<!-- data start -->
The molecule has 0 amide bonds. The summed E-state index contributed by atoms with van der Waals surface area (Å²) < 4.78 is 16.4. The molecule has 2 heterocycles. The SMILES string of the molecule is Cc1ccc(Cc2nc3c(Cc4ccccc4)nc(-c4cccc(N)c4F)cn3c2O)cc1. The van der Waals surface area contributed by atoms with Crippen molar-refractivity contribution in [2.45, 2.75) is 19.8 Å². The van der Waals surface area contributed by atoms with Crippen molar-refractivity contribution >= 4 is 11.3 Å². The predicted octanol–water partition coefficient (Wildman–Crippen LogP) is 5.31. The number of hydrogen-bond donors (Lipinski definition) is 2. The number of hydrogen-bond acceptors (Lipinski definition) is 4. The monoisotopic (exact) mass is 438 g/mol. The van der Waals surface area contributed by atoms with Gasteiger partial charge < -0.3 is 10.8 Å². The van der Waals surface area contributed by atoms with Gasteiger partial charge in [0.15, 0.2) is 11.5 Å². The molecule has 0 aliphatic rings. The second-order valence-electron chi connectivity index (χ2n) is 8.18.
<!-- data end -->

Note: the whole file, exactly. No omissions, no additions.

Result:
The molecule has 0 amide bonds. The summed E-state index contributed by atoms with van der Waals surface area (Å²) < 4.78 is 16.4. The molecule has 2 heterocycles. The SMILES string of the molecule is Cc1ccc(Cc2nc3c(Cc4ccccc4)nc(-c4cccc(N)c4F)cn3c2O)cc1. The van der Waals surface area contributed by atoms with Crippen molar-refractivity contribution in [2.45, 2.75) is 19.8 Å². The van der Waals surface area contributed by atoms with Crippen molar-refractivity contribution >= 4 is 11.3 Å². The predicted octanol–water partition coefficient (Wildman–Crippen LogP) is 5.31. The number of hydrogen-bond donors (Lipinski definition) is 2. The number of hydrogen-bond acceptors (Lipinski definition) is 4. The monoisotopic (exact) mass is 438 g/mol. The van der Waals surface area contributed by atoms with Gasteiger partial charge < -0.3 is 10.8 Å². The van der Waals surface area contributed by atoms with Gasteiger partial charge in [0.15, 0.2) is 11.5 Å². The molecule has 0 aliphatic rings. The second-order valence-electron chi connectivity index (χ2n) is 8.18.